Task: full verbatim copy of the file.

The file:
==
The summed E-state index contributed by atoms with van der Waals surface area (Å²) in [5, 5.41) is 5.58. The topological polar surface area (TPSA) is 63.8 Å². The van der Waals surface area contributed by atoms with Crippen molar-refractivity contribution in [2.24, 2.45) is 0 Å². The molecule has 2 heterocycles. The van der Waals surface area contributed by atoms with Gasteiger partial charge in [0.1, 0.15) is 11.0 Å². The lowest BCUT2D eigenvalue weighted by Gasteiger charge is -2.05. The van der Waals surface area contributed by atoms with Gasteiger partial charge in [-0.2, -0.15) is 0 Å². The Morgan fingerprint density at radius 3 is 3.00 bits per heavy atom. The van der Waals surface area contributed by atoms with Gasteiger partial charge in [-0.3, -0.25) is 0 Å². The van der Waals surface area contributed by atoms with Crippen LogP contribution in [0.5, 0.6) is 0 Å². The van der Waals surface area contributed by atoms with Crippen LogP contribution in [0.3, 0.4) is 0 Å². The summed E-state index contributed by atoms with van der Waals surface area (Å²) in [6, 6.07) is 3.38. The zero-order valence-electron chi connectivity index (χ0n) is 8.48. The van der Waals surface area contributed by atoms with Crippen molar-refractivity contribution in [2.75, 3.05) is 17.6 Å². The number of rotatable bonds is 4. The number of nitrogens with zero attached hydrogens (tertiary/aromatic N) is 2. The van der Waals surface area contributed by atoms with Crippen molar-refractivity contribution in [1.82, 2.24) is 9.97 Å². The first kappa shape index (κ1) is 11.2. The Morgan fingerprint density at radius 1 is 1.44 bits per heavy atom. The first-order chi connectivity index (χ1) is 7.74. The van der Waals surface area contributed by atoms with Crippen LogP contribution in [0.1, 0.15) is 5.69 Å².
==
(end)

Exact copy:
The summed E-state index contributed by atoms with van der Waals surface area (Å²) in [5, 5.41) is 5.58. The topological polar surface area (TPSA) is 63.8 Å². The van der Waals surface area contributed by atoms with Crippen molar-refractivity contribution in [2.24, 2.45) is 0 Å². The molecule has 2 heterocycles. The van der Waals surface area contributed by atoms with Gasteiger partial charge in [0.1, 0.15) is 11.0 Å². The lowest BCUT2D eigenvalue weighted by Gasteiger charge is -2.05. The van der Waals surface area contributed by atoms with Gasteiger partial charge in [-0.2, -0.15) is 0 Å². The Morgan fingerprint density at radius 3 is 3.00 bits per heavy atom. The van der Waals surface area contributed by atoms with Gasteiger partial charge in [-0.3, -0.25) is 0 Å². The van der Waals surface area contributed by atoms with Crippen LogP contribution in [0.5, 0.6) is 0 Å². The van der Waals surface area contributed by atoms with Crippen LogP contribution in [0.3, 0.4) is 0 Å². The summed E-state index contributed by atoms with van der Waals surface area (Å²) in [6, 6.07) is 3.38. The zero-order valence-electron chi connectivity index (χ0n) is 8.48. The van der Waals surface area contributed by atoms with Crippen molar-refractivity contribution in [2.75, 3.05) is 17.6 Å². The number of rotatable bonds is 4. The number of nitrogens with zero attached hydrogens (tertiary/aromatic N) is 2. The van der Waals surface area contributed by atoms with Crippen molar-refractivity contribution in [1.82, 2.24) is 9.97 Å². The first kappa shape index (κ1) is 11.2. The Morgan fingerprint density at radius 1 is 1.44 bits per heavy atom. The first-order chi connectivity index (χ1) is 7.74. The van der Waals surface area contributed by atoms with Crippen LogP contribution in [0.1, 0.15) is 5.69 Å².